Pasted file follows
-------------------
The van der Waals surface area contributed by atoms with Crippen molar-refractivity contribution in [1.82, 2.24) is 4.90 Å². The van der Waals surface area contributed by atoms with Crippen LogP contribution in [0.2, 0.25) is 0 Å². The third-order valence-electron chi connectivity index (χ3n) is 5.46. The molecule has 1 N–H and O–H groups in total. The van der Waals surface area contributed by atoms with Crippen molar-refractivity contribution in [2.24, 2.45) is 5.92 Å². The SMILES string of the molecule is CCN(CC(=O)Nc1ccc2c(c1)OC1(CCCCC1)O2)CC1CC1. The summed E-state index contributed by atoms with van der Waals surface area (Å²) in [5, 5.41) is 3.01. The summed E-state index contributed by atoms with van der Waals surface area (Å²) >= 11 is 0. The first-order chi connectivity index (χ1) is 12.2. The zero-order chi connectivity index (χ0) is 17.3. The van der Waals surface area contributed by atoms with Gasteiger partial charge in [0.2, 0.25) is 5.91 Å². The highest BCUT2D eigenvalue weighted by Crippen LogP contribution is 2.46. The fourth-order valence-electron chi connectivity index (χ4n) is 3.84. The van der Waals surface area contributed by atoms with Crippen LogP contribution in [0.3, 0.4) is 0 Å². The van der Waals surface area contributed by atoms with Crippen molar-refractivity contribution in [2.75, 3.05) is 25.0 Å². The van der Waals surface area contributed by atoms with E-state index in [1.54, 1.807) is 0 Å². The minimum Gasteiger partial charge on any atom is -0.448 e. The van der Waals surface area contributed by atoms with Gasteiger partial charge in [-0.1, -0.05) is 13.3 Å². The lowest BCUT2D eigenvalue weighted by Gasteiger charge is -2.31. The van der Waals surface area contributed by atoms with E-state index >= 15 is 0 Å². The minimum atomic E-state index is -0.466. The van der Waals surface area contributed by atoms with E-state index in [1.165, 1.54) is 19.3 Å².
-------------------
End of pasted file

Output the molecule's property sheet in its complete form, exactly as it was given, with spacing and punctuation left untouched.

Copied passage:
The van der Waals surface area contributed by atoms with Crippen molar-refractivity contribution in [1.82, 2.24) is 4.90 Å². The van der Waals surface area contributed by atoms with Crippen LogP contribution in [0.2, 0.25) is 0 Å². The third-order valence-electron chi connectivity index (χ3n) is 5.46. The molecule has 1 N–H and O–H groups in total. The van der Waals surface area contributed by atoms with Crippen molar-refractivity contribution in [2.24, 2.45) is 5.92 Å². The SMILES string of the molecule is CCN(CC(=O)Nc1ccc2c(c1)OC1(CCCCC1)O2)CC1CC1. The summed E-state index contributed by atoms with van der Waals surface area (Å²) in [5, 5.41) is 3.01. The summed E-state index contributed by atoms with van der Waals surface area (Å²) >= 11 is 0. The first-order chi connectivity index (χ1) is 12.2. The zero-order chi connectivity index (χ0) is 17.3. The van der Waals surface area contributed by atoms with Gasteiger partial charge in [0.2, 0.25) is 5.91 Å². The highest BCUT2D eigenvalue weighted by Crippen LogP contribution is 2.46. The fourth-order valence-electron chi connectivity index (χ4n) is 3.84. The van der Waals surface area contributed by atoms with Crippen LogP contribution in [0.3, 0.4) is 0 Å². The van der Waals surface area contributed by atoms with Crippen molar-refractivity contribution in [2.75, 3.05) is 25.0 Å². The van der Waals surface area contributed by atoms with E-state index in [1.54, 1.807) is 0 Å². The minimum Gasteiger partial charge on any atom is -0.448 e. The van der Waals surface area contributed by atoms with Gasteiger partial charge in [-0.1, -0.05) is 13.3 Å². The lowest BCUT2D eigenvalue weighted by Gasteiger charge is -2.31. The van der Waals surface area contributed by atoms with E-state index >= 15 is 0 Å². The minimum atomic E-state index is -0.466. The van der Waals surface area contributed by atoms with E-state index in [1.165, 1.54) is 19.3 Å².